The Atlanta Hawks have a busy summer ahead of them as they try to improve a club that sank to 43 wins an exit in the first round of the 2017 Playoffs. Among the many question marks is what to do exactly with center Dwight Howard.
Howard was the key offseason addition for the Hawks last summer but it was a rocky transition. Howard had a nice season from a statistical standpoint but his impact on the court was often detrimental, especially on the offensive end. That led to many instances where he was left on the bench watching during fourth quarters.
During exit interviews last Saturday, Howard let it be known that he wasn’t happy with the benching and indicated that he came to Atlanta to have an impact and that he couldn’t do that from the bench. It was the first public complaint from Howard since joining the Hawks but it is something we have seen before from him.
It is unlikely that Howard’s role will be changing anytime soon in Atlanta. He was essentially the same player this season as he was during his last season with the Houston Rockets and is a long way removed from his glory days in Orlando. But moving on from him certainly won’t be easy and may not be possible at all as ESPN’s Kevin Arnovitz attests.
A poll of 8 NBA front office execs has yielded that -- best case -- the @ATLHawks could get a 2nd-rounder and cap relief for Dwight Howard.— Kevin Arnovitz (@kevinarnovitz) May 2, 2017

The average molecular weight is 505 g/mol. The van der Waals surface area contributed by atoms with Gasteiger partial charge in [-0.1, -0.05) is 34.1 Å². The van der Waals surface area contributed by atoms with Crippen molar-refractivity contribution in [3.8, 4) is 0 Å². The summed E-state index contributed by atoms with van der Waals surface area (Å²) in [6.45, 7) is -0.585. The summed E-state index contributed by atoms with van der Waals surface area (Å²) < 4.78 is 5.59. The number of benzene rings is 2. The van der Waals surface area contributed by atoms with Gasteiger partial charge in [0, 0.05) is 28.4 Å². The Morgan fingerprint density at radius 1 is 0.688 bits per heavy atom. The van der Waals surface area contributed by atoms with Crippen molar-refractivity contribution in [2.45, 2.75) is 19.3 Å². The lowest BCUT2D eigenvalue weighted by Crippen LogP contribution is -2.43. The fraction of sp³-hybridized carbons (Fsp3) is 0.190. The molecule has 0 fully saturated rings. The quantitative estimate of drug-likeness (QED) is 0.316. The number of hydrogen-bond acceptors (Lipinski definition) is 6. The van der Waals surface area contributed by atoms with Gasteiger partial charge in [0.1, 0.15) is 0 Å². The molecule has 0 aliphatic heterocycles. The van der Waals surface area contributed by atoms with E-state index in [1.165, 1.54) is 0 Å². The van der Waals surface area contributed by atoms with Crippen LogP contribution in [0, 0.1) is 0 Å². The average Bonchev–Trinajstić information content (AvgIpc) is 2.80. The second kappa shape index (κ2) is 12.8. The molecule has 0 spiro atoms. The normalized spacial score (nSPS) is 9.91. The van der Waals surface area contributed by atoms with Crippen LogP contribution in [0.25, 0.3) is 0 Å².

Of course this wouldn’t be the first time that NBA front office execs were skeptical of Howard. Anonymous team execs told Bleacher Report’s Howard Beck before last offseason that Howard might have to settle for a short deal worth between $10-15 million annually. Of course he did much better than that inking a 3-year deal with Atlanta worth $70.5 million.
Howard is still under contract for two more seasons and is owed $46 million. Hawks ownership has made it clear that they don’t intend to rebuild and possibly wouldn’t even entertain the idea of moving on.
Atlanta is moving in to an offseason with limited options and moving off some of their key players probably isn’t one of them.